GRG36/21 Early insolvency matters 1844–1850
GRG36/22 Petitions executors and administrators accounts Ecclesiastical jurisdiction 1855–1864
GRG36/23 Records relating to divorce 1859–1893
GRG36/24 Appeals against Local Court decisions 1862–1889
GRG36/25 Commissions for holding circuit courts 1863–1887
GRG36/26 Criminal files selected 1863–1899
GRG36/27 Returned writs of certiorari 1864–1888
GRG36/28 Schedules of recognizances estreated and fines imposed by the Supreme Court 1865–1891
GRG36/29 Removal of judgements from Local Courts 1886–1891
GRG36/30 Criminal trials–signed depositions1837–1837
GRG36/31 Miscellaneous papers–Supreme Court 1839–1909
GRG36/32 Miscellaneous case papers–Supreme Court 1840–1973
GRG36/33 Miscellaneous business records 1838–1893
GRG36/34 Roll of practitioners admitted in the Supreme Court of South Australia 1838–1924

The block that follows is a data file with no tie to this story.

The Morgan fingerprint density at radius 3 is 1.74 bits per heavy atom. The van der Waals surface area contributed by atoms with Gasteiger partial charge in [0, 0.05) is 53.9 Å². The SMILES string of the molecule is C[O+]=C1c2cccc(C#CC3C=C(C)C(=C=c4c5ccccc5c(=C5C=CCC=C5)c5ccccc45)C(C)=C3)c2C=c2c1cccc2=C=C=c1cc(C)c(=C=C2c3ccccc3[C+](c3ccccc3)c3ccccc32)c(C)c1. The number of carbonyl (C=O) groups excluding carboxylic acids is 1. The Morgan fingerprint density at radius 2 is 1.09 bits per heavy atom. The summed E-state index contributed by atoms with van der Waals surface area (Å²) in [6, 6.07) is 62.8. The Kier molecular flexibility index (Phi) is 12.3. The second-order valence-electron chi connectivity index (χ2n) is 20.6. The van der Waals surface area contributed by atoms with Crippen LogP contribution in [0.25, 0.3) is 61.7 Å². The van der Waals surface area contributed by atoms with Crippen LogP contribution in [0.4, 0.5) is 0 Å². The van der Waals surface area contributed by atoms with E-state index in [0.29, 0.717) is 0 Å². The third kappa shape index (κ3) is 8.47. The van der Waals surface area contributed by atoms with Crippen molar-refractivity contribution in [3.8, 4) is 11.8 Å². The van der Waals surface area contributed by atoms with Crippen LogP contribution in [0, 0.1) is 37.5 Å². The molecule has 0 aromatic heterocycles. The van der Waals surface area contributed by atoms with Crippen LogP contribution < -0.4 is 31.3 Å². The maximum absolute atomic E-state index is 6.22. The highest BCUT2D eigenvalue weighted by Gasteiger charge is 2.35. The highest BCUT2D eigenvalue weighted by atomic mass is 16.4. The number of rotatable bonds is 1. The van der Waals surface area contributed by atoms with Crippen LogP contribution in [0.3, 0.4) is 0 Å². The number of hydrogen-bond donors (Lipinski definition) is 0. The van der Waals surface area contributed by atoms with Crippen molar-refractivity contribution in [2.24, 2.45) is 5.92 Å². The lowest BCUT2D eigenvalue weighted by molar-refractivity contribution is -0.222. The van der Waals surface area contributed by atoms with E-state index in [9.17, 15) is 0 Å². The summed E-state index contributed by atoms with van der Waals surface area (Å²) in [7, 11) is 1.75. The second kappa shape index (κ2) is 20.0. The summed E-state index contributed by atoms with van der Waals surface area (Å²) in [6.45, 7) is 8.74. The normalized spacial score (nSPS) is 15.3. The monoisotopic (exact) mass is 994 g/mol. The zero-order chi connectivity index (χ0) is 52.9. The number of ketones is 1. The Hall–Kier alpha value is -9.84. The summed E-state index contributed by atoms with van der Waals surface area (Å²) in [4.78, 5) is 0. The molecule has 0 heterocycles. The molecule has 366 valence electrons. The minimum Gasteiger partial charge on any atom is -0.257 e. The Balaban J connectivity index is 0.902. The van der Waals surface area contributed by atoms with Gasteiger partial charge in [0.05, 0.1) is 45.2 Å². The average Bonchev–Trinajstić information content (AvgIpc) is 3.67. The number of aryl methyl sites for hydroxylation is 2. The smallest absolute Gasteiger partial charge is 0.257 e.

GRG36/35 Court files–Equity Jurisdiction 1841–1879
GRG36/36 Commissions for evidence 1852–1879
GRG36/37 Court of appeals: petitions of appeal 1844–1882
GRG36/38 Exchequer side: files 1841–1848
GRG36/39 Revenue jurisdiction files 1863–1883
GRG36/40 Petitions–Ecclesiastical Jurisdiction, later Testamentary Causes Jurisdiction 1851–1872
GRG36/41 Information for forfeiture of mineral lease 1872–1873
GRG36/42 Claimants Relief Act petitions 1854–1863
GRG36/43 Privy Council appeals judgements 1866–1886
GRG36/44 Intercolonial judgements and decrees 1881–1886
GRG36/45 Memorials of judgements in other states 1887–1892
GRG36/46 Originating summonses–Equity Jurisdiction 1863–1892GRG36/47 Notary Public: applications 1860–1892
GRG36/48 Title of action in rem files, single number series–Vice Admiralty Court 1844–1891
GRG36/49 Articles of clerkship 1830–1892
GRG36/50 Petitions–Equity Jurisdiction 1838–1892
GRG36/51 Matrimonial petitions, numerical series–Matrimonial Causes Jurisdiction 1859–1893
GRG36/52 Company petitions 1855–1892
GRG36/53 Lunacy petitions 1853–1892